A career in clinical research is a fantastic one, so how do you go about getting one - this piece shows you.

1. Make Sure Your Resume Is In Top Shape

As mentioned before in an earlier publication, the two major reasons why clinical research associates fail to get jobs are inadequate experience and low quality resumes. Your resume is a major component of your identity during an interview and acts as your professional portfolio. If your resume or CV is not top shape, you may fail to qualify for interviews or flop on the interviews that you do get. You should ensure that you include all your professional credential and qualifications in your resume and preferably customize it to suit the requirements of the particular job you are applying for. When interviewing for a clinical research job, your past experience is very important. You can use the job description to gather some hints on what parts of your resume to give more information. If you have a field where you are not that good at, you should not over embellish it your resume.

2. Be Honest

On top of getting your resume in top shape, you should also make sure that you remain honest about your experience. Your honesty should not only be reflected in your resume but also during the interview. Currently, competition for job opportunities is very stiff. This fact can tempt you to exaggerate your experience a little both in the resume and during the interview. However, we strongly discourage this. It is very easy for you to be caught lying about your experience during an interview. When this happens, your chances of getting hired can be completely ruined or, even worse, you could get hired and then end up failing to perform tasks that you claimed to be experienced in. Being honest can cause you not to get the job but you do not want to get a job which you will not be able to do.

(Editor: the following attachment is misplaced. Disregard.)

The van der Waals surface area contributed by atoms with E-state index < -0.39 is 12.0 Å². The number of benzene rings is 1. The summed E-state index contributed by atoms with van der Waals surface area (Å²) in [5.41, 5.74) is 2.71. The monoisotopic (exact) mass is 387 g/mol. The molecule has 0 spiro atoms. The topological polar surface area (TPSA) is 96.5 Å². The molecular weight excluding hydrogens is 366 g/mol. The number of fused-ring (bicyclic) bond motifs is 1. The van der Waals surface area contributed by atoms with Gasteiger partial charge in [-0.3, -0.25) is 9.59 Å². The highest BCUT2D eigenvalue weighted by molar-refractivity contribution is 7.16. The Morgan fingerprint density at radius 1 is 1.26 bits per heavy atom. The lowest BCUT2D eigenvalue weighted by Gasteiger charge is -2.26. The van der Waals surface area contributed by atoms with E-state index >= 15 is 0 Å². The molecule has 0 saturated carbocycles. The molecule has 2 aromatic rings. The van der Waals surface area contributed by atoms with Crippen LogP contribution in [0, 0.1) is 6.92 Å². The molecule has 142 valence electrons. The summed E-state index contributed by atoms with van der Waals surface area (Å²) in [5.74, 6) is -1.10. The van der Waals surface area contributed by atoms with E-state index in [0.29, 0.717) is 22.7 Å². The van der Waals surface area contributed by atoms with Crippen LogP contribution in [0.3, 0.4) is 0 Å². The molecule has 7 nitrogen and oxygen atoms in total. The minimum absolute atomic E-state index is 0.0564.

3. Prepare, Prepare and Prepare Some More

Prior to your clinical research job interview, you should allocate some few hours to consolidating your thoughts and ideas. First, ensure that you are aware of the people who will be interviewing. You can try to find these people on LinkedIn in order to get some specific information about them. You can then establish their personal credentials, qualifications and areas of specialty so that you can easily create a rapport with them during the interview.